American Political and Military Biography: In Two Parts. Part I. The Political Lives and Public Characters of the Presidents of the United States, and Other Distinguished Public Men. Part II. The Lives, Characters, and Anecdotes of the Military and Naval Officers of the Revolution. Who Were Most Distinguished in Achieving Our National Independence ... (Google eBook)
subscribers, 1825 - Presidents - 424 pages
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Adams afterwards American army appointed arms Arnold arrived assembly attack attempt battle battle of Monmouth Boston brave Britain British British army Burgoyne Burr Captain character Clinton Colonel colonies commander in chief commenced commodore conduct congress considered constitution Count D'Estaing court danger declared determined distinguished duty elected enemy engaged entered eral exertions fire force France French friends frigate garrison Gates governor Green Mountain Boys Greene gress guns Hamilton honor hundred immediately Jefferson John Adams Lafayette letter liberty Lord Cornwallis Lord Rawdon Major Major-General measures ment miles military militia minister nation Ness New-York occasion officers Olmutz party passed patriotism peace person political President principles prisoners Putnam received regiment resolution retired retreat Schuyler sent Serapis ship siege of Yorktown soldiers soon spirit talents Ticonderoga tion took town troops United vessels victory Virginia Washington whole wounded
Page 36 - With a heart full of love and gratitude, I now take leave of you ; I most devoutly wish that your latter days may be as prosperous and happy as your former ones have been glorious and honorable.
Page 125 - States to carry the same into effect, and to issue to private armed vessels of the United States commissions or letters of marque and general reprisal, in such form as he shall think proper, and under the seal of the United States, against the vessels, goods, and effects of the government of the said United Kingdom of Great Britain and Ireland, and the subjects thereof.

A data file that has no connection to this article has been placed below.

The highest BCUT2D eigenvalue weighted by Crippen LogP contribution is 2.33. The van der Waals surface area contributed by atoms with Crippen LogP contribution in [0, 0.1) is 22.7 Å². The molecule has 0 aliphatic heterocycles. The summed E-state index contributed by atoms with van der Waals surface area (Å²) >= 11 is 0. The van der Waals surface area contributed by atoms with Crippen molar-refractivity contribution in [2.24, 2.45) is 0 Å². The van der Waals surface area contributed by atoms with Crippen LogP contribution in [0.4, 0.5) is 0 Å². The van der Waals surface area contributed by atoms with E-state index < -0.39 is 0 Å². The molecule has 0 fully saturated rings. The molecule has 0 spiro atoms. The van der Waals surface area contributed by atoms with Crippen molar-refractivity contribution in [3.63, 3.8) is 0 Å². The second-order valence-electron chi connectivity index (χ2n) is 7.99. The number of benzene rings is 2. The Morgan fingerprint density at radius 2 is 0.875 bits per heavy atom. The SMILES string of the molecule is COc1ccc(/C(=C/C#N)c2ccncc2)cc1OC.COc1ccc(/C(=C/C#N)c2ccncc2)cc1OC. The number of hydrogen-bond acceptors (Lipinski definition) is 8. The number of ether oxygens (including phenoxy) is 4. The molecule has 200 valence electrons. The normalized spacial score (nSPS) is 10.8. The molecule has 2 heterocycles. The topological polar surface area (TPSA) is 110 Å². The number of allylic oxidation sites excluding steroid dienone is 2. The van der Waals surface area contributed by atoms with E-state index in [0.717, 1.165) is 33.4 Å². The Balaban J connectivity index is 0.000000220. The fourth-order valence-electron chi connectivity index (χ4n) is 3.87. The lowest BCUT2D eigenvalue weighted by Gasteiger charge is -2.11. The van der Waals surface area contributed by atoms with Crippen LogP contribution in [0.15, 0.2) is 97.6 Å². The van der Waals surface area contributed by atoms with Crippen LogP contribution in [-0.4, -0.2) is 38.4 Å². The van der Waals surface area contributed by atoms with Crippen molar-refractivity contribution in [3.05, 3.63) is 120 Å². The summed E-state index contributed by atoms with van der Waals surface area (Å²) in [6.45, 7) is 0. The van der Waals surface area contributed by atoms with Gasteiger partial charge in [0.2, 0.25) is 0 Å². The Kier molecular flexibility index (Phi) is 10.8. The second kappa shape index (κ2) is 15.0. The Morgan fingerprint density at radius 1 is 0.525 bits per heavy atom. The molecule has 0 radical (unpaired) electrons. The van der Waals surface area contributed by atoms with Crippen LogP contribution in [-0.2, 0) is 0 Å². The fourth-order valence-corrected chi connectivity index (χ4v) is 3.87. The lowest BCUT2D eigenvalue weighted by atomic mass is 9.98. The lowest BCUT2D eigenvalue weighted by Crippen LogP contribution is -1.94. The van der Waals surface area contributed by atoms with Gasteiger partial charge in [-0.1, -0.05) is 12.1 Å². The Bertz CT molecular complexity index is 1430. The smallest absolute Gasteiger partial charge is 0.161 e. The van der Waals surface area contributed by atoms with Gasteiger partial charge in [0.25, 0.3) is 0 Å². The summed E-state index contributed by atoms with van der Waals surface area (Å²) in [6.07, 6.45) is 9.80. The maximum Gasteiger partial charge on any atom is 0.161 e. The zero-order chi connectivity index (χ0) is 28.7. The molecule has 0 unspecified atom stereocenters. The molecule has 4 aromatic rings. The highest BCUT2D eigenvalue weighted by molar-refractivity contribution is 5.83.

Page 29 - As a remarkable instance of this, I may point out to the public that heroic youth, Colonel Washington, whom I cannot but hope Providence has hitherto preserved in so signal a manner for some important service to his country.
Page 54 - Otis was a flame of fire. With a promptitude of classical allusions, a depth of research, a rapid summary of historical events and dates, a profusion of legal authorities, a prophetic glare of his eyes into futurity, and a rapid torrent of impetuous eloquence, he hurried away all before him. American Independence was then and there born.
Page 38 - Welcome, mighty chief, once more Welcome to this grateful shore : Now no mercenary foe Aims again the fatal blow ; Aims at thee the fatal blow. " Virgins fair and matrons grave, Those thy conquering arms did save, Build for thee triumphal bowers. Strew, ye fair, his way with flowers ; Strew your Hero's way with flowers.
Page 41 - Of all the dispositions and habits which lead to political prosperity, religion and morality are indispensable supports. In vain would that man claim the tribute of patriotism, who should labor to subvert these great pillars of human happiness, these firmest props of the duties of men and citizens.
Page 267 - Hyperion's curls, the front of Jove himself, An eye like Mars, to threaten and command, A station like the herald Mercury New-lighted on a heaven-kissing hill, A combination and a form indeed, Where every god did seem to set his seal, To give the world assurance of a man.
Page 40 - ... accustoming yourselves to think and speak of it as of the palladium of your political safety and prosperity; watching for its preservation with jealous anxiety; discountenancing whatever may suggest even a suspicion that it can in any event be abandoned; and indignantly frowning upon the first dawning of every attempt to alienate any portion of our country from the rest, or to enfeeble the sacred ties which now link together the various parts.
Page 135 - I now propose to advance before you and, in person, conduct you through the wicket gate; for we must this morning either quit our pretensions to valor or possess ourselves of this fortress in a few minutes, and inasmuch as it is a desperate attempt, which none but the bravest of men dare undertake, I do not urge it on any contrary to his will. You that will undertake voluntarily, poise your firelocks.